Updated Friday, September 27th 2013 at 22:37 GMT +3
    Director General of NIS Major General Michael Gichangi in deep thought during a past national ceremony. He is due to appear before a House committee on Monday [PHOTO:COLLINS KWEYU/STANDARD]

    An unprecedented leak of Intelligence briefings covering the past year paint the picture of a government fully informed of an impending Al Shabaab attack ahead of the Westgate massacre.
    The leak, coming days before the National Intelligence Service ( NIS) Director General Michael Gichangi is grilled by MPs on Monday, appears to draw a line in the sand as accusations are traded over the responsibility for the attack in which at least 67 were killed.
    The 8,800-word dossier details terrorist plots and other activities by the militant group, including a direct warning of a terror plot in Nairobi between September 13 and 21.
    This is likely to be Gichangi’s line of defence when he appears before the Defence and Foreign Relations Committee. If Gichangi’s assertions cut ice, the tide could turn against other security organs and senior officials who must answer question as to what they did or did not with the Intelligence provided.
    Intelligence gap
    At a closed-door meeting of a joint committee of the House that is investigating the matter, the MPs admonished Gichangi for Intelligence gaps and security lapses that allowed terrorists to plan and execute the bloody attack.
    Defence and Foreign Relations Committee chairman Ndung’u Gethenji said “it is now time for people to take responsibility and to audit our security system.”
    The Intelligence leak claims that a security survey on key installations and shopping malls, including Westgate, essentially assessed their vulnerability to terrorist attacks and the requisite recommendations made.
    Reports by NIS are normally shared with Interior Cabinet Secretary Joseph ole Lenku and his PS Mutea Iringo, Secretary to the Cabinet Francis Kimemia (meaning President Uhuru Kenyatta must have been briefed), Inspector General David Kimaiyo and his two deputies and CID boss Ndegwa Muhoro.
    NIS submitted a Situation Report dated September 21, 2002 — Serial No.184/2012 — which indicated that at least three suspected terrorists were in Nairobi planning suicide attacks on undisclosed dates.

    “The following suspected Al Shabaab operatives are in Nairobi and are planning to mount suicide attacks on undisclosed date, targeting Westgate Mall and Holy Family Basilica; Sheikh Abdiwelli Mohamed, Sheikh Hussein and Sheikh Hassan. They are believed to be in possession of two suicide vests, twelve (12) hand grenades and two (2) AK47 rifles, and have already surveyed the two targets.”
    “They are being assisted by Sheikh Hassan alias Blackie of Majengo and Omar Ahmed Ali alias Jerry who are currently staying near Mamba Petrol Station and Huruma Mosque along Juja Road,” the report said.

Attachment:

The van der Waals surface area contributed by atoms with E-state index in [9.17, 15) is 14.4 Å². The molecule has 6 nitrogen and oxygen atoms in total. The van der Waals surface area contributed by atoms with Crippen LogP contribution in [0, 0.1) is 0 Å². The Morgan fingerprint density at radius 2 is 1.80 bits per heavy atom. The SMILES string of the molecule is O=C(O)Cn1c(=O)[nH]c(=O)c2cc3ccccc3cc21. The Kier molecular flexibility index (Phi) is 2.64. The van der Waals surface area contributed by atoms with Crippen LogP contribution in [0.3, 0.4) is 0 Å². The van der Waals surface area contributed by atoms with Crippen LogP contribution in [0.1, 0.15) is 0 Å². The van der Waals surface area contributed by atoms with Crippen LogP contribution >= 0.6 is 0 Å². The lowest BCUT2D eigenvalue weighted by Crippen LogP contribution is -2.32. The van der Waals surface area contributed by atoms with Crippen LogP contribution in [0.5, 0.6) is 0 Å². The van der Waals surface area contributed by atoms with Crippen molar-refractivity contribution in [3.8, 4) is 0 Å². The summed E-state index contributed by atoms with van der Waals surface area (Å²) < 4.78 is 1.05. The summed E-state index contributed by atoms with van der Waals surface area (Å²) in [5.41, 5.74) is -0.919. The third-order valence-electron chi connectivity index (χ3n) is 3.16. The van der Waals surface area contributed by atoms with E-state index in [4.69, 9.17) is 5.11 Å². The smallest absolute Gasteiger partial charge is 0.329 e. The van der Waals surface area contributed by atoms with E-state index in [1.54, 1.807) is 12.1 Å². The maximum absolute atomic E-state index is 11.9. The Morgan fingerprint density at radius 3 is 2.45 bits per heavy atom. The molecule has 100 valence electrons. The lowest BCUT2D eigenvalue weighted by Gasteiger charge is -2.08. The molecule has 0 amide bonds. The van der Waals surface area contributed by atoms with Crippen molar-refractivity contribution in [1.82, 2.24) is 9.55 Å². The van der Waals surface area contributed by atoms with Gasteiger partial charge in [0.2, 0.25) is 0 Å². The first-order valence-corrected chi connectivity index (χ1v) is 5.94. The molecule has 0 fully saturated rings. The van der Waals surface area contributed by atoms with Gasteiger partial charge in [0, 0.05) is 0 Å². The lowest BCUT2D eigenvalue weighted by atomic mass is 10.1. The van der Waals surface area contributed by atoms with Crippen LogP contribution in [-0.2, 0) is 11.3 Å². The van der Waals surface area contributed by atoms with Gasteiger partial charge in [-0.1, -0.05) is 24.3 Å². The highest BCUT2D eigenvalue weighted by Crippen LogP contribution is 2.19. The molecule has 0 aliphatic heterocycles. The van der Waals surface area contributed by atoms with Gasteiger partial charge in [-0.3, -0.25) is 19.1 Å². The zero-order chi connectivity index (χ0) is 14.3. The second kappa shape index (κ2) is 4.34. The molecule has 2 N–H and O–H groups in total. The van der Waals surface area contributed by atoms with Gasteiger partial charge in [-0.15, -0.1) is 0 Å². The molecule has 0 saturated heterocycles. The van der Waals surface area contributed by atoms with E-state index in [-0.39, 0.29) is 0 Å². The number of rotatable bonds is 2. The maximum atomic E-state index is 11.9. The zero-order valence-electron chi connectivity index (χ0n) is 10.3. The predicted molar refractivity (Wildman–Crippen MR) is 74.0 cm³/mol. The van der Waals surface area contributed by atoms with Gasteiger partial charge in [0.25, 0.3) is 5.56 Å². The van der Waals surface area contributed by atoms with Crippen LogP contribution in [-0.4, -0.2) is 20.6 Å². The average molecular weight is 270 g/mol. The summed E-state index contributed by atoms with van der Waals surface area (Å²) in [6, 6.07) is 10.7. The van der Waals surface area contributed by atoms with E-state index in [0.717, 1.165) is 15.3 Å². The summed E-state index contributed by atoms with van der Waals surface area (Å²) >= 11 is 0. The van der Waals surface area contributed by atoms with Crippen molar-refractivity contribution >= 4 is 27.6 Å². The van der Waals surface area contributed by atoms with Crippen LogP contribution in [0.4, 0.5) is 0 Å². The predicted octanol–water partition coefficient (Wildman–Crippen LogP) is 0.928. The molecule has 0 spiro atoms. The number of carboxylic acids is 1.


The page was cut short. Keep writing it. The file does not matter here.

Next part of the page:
Political assassinations
    The same report indicated that two suspected Al Shabaab terrorists of Somali origin had entered South Sudan through Djibouti, Eritrea and Sudan and were suspected to be in Uganda on transit to Kenya through either Busia or Malaba border points. The two were allegedly being assisted by Teskalem Teklemaryan, an Eritrean engineer who lives in Uganda and South Sudan.
    The Intelligence report further advised that the duo had purchased one GPMG, four hand-grenades, one bullet belt, five AK 47 guns and unknown number of bulletproof jackets from Joseph Lomoro, an SPLA officer, and some maps of Nairobi.
    The report further disclosed that one Maalim Khalid (also known as Maalim Kenya), a Kenyan explosives and martial arts expert, had been identified as the architect of current terrorist attacks in the country. Khalid, the report indicated, is associated with attacks at Machakos Country Bus, Assanands House in Nairobi and Bellavista Club in Mombasa.
    He was reported to have selected 20 Kenyans in groups of 10, whom he trained at Marka and Barawe to drive, use of pistols and grenades, establish and utilise safe houses, escape and evasion tactics and effective and secure communication.
    NIS’s advice to the government then was that Khalid was planning terrorist attacks in Kenya, aimed at damaging the economy, assassination of political and security leaders, and attacking Western interests and tourists.
    “Elsewhere, the Al Shabaab is contemplating attacking Kenyan interests in other countries, starting with Zambia, but the timing, target and methods are still unclear. Kenyan interests anywhere in the world, therefore, remain the militant’s potential targets of attack as the Kenya Defence Forces and AMISOM exert pressure on them, and the imminent capture of Kismayu,” reads the report.
    The report further established that an Al Shabaab operative, Musharaf Abdalla (also known as Zarkawi, Ali Abdalla, Musab, Shukri Abdirahman, Rashid, Noor Abdi Ismail, Alex Shikanda), who had been arrested on September 29, 2012 in Malindi, had disclosed that his associates were targeting Florida 2000, a club opposite Hilton Hotel (assessed to be Bettyz) and unidentified strip club near Nation Centre.
    Changamwe refinery
    Another NIS situation report dated November 9, 2012 —serial No 219/2012 — indicated that one Titus Amusibwa alias Maalim Khalid, a terrorist suspect linked to the Al Shabaab and who was arrested with arms at Mariakani on October 27, 2012, had been found with information indicating that the terror group intended to attack the Kenya Pipeline network. The planned attacks were meant to reinforce the one against Changamwe Oil Refinery for maximum damage.
    Another Intelligence brief titled “Situation Report for 13.09.13 - Serial no. 178/2013” indicated that one Mohamed Ade, who is based in Kenya, sent fraudulent refugee documents to 15 Al Shabaab Amniyat operatives in Somalia in early September 2013 to enable them access refugee camps in Kenya and thereafter move to other parts of the country.